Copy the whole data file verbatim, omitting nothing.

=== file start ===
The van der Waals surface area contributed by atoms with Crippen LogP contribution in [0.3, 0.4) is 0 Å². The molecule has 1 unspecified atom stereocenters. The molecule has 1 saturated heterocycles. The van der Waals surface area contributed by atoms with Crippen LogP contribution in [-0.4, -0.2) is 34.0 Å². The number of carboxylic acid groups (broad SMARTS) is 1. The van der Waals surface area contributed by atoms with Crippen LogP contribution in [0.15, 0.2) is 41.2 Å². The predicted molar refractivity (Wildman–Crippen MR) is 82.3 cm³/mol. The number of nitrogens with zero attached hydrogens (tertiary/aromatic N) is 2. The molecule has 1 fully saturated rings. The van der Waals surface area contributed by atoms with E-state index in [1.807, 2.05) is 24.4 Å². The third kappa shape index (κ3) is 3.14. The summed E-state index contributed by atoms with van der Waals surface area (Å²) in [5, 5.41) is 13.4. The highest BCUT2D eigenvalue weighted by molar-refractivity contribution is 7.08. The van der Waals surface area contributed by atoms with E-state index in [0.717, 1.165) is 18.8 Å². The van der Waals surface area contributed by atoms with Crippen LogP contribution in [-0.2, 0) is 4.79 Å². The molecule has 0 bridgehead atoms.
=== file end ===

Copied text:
The van der Waals surface area contributed by atoms with Crippen LogP contribution in [0.3, 0.4) is 0 Å². The molecule has 1 unspecified atom stereocenters. The molecule has 1 saturated heterocycles. The van der Waals surface area contributed by atoms with Crippen LogP contribution in [-0.4, -0.2) is 34.0 Å². The number of carboxylic acid groups (broad SMARTS) is 1. The van der Waals surface area contributed by atoms with Crippen LogP contribution in [0.15, 0.2) is 41.2 Å². The predicted molar refractivity (Wildman–Crippen MR) is 82.3 cm³/mol. The number of nitrogens with zero attached hydrogens (tertiary/aromatic N) is 2. The molecule has 1 fully saturated rings. The van der Waals surface area contributed by atoms with E-state index in [1.807, 2.05) is 24.4 Å². The third kappa shape index (κ3) is 3.14. The summed E-state index contributed by atoms with van der Waals surface area (Å²) in [5, 5.41) is 13.4. The highest BCUT2D eigenvalue weighted by molar-refractivity contribution is 7.08. The van der Waals surface area contributed by atoms with E-state index in [0.717, 1.165) is 18.8 Å². The van der Waals surface area contributed by atoms with Crippen LogP contribution in [-0.2, 0) is 4.79 Å². The molecule has 0 bridgehead atoms.